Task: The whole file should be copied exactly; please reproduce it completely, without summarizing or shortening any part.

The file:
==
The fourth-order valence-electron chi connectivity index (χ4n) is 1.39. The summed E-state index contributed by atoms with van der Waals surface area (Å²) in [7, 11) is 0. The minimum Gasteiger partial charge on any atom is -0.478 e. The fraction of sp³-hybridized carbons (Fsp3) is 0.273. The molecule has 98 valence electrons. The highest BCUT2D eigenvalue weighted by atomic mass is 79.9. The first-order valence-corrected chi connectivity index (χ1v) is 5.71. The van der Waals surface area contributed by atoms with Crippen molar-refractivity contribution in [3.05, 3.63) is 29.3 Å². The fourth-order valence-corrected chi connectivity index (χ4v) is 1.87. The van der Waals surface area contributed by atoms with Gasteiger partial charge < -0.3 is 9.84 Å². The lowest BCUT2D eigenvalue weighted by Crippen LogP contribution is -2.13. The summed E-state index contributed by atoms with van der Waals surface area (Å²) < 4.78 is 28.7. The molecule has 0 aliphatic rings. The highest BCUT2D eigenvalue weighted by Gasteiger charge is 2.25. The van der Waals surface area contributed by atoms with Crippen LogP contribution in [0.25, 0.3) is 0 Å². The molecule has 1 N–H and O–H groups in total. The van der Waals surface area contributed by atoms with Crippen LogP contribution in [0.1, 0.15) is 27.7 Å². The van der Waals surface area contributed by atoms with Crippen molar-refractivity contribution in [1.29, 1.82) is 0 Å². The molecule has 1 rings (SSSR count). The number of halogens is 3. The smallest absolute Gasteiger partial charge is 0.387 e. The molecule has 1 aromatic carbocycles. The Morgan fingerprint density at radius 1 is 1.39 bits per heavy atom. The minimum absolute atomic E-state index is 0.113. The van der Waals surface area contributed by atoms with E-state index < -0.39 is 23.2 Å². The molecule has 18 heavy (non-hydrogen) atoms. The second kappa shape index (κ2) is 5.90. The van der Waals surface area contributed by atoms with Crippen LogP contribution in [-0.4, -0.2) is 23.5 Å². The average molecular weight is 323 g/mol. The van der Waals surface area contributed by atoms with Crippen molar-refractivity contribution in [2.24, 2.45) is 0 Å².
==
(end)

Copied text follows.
The fourth-order valence-electron chi connectivity index (χ4n) is 1.39. The summed E-state index contributed by atoms with van der Waals surface area (Å²) in [7, 11) is 0. The minimum Gasteiger partial charge on any atom is -0.478 e. The fraction of sp³-hybridized carbons (Fsp3) is 0.273. The molecule has 98 valence electrons. The highest BCUT2D eigenvalue weighted by atomic mass is 79.9. The first-order valence-corrected chi connectivity index (χ1v) is 5.71. The van der Waals surface area contributed by atoms with Crippen molar-refractivity contribution in [3.05, 3.63) is 29.3 Å². The fourth-order valence-corrected chi connectivity index (χ4v) is 1.87. The van der Waals surface area contributed by atoms with Gasteiger partial charge < -0.3 is 9.84 Å². The lowest BCUT2D eigenvalue weighted by Crippen LogP contribution is -2.13. The summed E-state index contributed by atoms with van der Waals surface area (Å²) < 4.78 is 28.7. The molecule has 0 aliphatic rings. The highest BCUT2D eigenvalue weighted by Gasteiger charge is 2.25. The van der Waals surface area contributed by atoms with Crippen LogP contribution in [0.25, 0.3) is 0 Å². The molecule has 1 N–H and O–H groups in total. The van der Waals surface area contributed by atoms with Crippen LogP contribution in [0.1, 0.15) is 27.7 Å². The van der Waals surface area contributed by atoms with Crippen molar-refractivity contribution in [1.29, 1.82) is 0 Å². The molecule has 1 rings (SSSR count). The number of halogens is 3. The smallest absolute Gasteiger partial charge is 0.387 e. The molecule has 1 aromatic carbocycles. The Morgan fingerprint density at radius 1 is 1.39 bits per heavy atom. The minimum absolute atomic E-state index is 0.113. The van der Waals surface area contributed by atoms with E-state index < -0.39 is 23.2 Å². The molecule has 18 heavy (non-hydrogen) atoms. The second kappa shape index (κ2) is 5.90. The van der Waals surface area contributed by atoms with Crippen LogP contribution in [-0.4, -0.2) is 23.5 Å². The average molecular weight is 323 g/mol. The van der Waals surface area contributed by atoms with Crippen molar-refractivity contribution in [2.24, 2.45) is 0 Å².